A year ago, Derek Kerstetter was playing along the offensive line for San Antonio Reagan and looking ahead to his college career with the Oklahoma State Cowboys.
Things haven’t exactly gone to plan — he flipped to the Texas Longhorns not long after head coach Tom Herman offered him last September and now he’s the starting right tackle for the ‘Horns.
Listed at 299 pounds out of high school, Kerstetter is actually around 280 pounds, according to Herman, light for an offensive lineman and far from the type of strength that would be ideal in major-college football.
But a string of injuries and attrition have thrust Kerstetter into the spotlight, and so far he’s done enough to maintain his starting job. First it was junior Elijah Rodriguez going down in preseason camp, then former Under Armour All-American Jean Delance’s transfer. After All-American left tackle Connor Williams was hurt, Kerstetter quickly jumped over older players like redshirt freshman JP Urquidez. And even senior Tristan Nickelson, who has started a handful of games over the last two season for the ‘Horns.
Head coach Tom Herman admitted on Monday that he wasn’t especially familiar with Kerstetter when he arrived on campus.
“I just didn't know Derek very well,” Herman said. “You know, that whole class, a lot of those guys, if we weren't recruiting them at Houston, it was like speed dating, you know. You're trying to develop these relationships with kids and families and a couple weeks' worth of time.”
The Longhorns head coach had offered and evaluated Kersetter when he was with the Cougars, but Kerstetter’s commitment to Oklahoma State during the summer of 2016 essentially eliminated Houston from contention. Herman’s staff surely spent little effort to recruit him after that point, knowing that a flip was extremely unlikely.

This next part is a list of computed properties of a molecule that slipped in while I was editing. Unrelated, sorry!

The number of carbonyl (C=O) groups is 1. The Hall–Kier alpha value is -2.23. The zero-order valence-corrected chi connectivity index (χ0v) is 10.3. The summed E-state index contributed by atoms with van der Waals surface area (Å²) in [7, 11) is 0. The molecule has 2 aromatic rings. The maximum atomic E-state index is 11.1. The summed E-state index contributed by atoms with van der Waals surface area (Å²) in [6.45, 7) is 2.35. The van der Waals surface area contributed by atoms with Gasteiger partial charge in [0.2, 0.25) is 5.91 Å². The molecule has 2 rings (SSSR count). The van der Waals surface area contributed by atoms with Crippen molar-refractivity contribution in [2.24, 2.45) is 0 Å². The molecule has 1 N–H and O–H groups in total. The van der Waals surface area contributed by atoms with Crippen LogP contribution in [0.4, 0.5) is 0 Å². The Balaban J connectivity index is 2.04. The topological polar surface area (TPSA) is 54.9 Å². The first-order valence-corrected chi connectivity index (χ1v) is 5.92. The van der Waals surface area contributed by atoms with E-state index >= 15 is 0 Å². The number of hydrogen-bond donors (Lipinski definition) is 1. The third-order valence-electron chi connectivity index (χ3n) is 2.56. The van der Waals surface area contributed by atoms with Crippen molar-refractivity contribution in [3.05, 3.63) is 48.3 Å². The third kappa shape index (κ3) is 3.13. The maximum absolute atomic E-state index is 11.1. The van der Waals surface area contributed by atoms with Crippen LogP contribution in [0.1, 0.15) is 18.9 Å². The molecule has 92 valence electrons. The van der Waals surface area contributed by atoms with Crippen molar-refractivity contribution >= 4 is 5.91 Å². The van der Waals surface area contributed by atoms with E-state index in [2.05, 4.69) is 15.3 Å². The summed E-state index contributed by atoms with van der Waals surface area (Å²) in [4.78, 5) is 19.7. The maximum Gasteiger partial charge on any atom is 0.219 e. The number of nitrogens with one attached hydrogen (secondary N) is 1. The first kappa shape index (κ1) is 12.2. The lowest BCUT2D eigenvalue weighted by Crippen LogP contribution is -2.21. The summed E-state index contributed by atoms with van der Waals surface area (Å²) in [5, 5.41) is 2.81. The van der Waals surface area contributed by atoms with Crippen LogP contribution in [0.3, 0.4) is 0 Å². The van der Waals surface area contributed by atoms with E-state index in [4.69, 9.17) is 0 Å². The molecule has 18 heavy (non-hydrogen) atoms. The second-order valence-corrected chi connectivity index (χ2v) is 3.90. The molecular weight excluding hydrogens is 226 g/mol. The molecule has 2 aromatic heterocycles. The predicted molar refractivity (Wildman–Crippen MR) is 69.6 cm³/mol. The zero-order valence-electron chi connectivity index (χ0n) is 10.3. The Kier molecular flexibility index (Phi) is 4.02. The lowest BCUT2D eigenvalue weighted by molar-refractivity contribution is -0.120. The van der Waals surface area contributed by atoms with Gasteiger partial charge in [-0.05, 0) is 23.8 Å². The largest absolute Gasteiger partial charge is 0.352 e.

Even though it appeared that Kerstetter was headed for a redshirt season once he arrived at Texas, even after some of the injuries, the true freshman stood out in practice with his toughness. Against Iowa State, he earned his first career start after showing potential during the bye week.
“Wasn't sure what we had there other than what I had seen on film, but his toughness is off the charts for a true freshman,” Herman said. ”He's still got years worth of development from a strength and size standpoint to work on. But this is a guy that's going to scratch and claw and scrape for everything and give you everything he's got to make sure his guy doesn't make the tackle.”
With good agility and the right demeanor for the position, Kerstetter is settling into his role and could became a long-term staple along the offensive line if he continues improving and adding strength.
To be able to play the position as a true freshman is a rare accomplishment — Herman had difficulty remembering playing someone so young, but then recalled using a freshman center at Houston. At that position, it’s difficult to compete with the strength of opponents. Right tackle, however, is arguably more difficult because there’s so little help and so many more blitzes to identify. The footwork and hand placement needed to stop good edge rushers is one of the most difficult tasks to master in college football.
Kerstetter is far from perfect and has made his share of his mistakes. Given the circumstances, though, Herman’s claim that his young tackle is doing an “admirable” job stands up to scrutiny.
The type of scrutiny in the spotlight of Texas football that Kerstetter likely never expected not so long ago.